The move toward computerized cognitive tests to diagnose and track Alzheimer’s started on terminals in clinics, then moved to tablets, and is now bursting out of the clinic setting entirely (see 2012 news series). Jason Hassenstab, Washington University, St. Louis, pioneered the use of smartphones to measure cognition. His Ambulatory Research in Cognition (ARC) app transforms testing from quarterly, hour-long clinic sessions into frequent, brief bouts that participants perform on their personal cell phones in the course of their daily lives (Aug 2018 conference news; Dec 2017 conference news). ARC is being used in prevention trials run by the Dominantly Inherited Alzheimer’s Network (DIAN) (Aug 2019 conference news). For those trials, the app enables the researchers to collect data from participants who hail from all over the world and who are younger, working and raising children, and hence unwilling or unable to travel to a clinic frequently, Hassenstab said.
At AAIC, Hassenstab shared some lessons learned from this work. He told the audience that developing a smartphone measure of cognition that could be used in a clinical trial had been arduous and costly. “Smartphone apps are a commitment, and a lot of work,” he said. Regulatory issues and documentation requirements are extensive, complex, and indeed became overwhelming. Hassenstab hired a consultant, and recommended that his fellow app developers consider early audits by such experts. To ensure privacy, ethics committees and IRBs require strict encryption and data-protection practices. Collecting data via phone cameras, and recording eye tracking or swiping behavior, are highly scrutinized. That became even more true after 2018, when the European Union implemented its general data-protection regulation (GDPR). All this makes development expensive. Hassenstab said that developing ARC for use in a trial cost $1 million.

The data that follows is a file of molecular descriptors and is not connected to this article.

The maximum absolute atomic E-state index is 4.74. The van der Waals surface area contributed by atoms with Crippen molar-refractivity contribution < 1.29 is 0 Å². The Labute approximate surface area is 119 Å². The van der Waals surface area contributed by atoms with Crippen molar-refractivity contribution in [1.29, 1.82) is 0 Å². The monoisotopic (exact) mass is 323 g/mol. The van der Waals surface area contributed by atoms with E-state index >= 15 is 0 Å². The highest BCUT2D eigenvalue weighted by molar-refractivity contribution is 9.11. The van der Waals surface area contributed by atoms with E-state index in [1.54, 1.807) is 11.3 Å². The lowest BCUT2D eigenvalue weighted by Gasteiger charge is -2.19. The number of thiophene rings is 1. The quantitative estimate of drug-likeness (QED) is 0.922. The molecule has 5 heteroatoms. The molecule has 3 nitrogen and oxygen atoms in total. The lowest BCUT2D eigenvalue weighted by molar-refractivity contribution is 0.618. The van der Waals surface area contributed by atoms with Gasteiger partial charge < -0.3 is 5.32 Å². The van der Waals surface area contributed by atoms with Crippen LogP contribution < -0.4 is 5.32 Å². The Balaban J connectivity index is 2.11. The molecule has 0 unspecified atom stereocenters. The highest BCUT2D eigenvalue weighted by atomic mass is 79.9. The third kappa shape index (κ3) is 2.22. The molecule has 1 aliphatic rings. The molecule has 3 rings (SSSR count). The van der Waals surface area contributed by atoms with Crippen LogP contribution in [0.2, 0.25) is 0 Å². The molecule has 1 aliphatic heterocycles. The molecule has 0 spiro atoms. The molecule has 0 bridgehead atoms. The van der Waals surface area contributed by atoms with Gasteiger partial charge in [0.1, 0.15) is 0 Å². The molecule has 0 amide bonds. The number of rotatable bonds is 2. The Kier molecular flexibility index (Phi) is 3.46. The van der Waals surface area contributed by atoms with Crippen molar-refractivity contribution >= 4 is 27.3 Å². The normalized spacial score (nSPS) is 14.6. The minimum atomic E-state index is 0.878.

Once deployed, the biggest challenge Hassenstab ran into was compliance. “How do we get people to do this, and to keep doing it over time?” he asked. The problem is not unique to Alzheimer’s. Adherence to electronic reporting is terrible across the board. Trials for Parkinson’s disease, asthma, and arthritis all suffer from attrition rates of 80 to 90 percent after several months, Hassenstab said.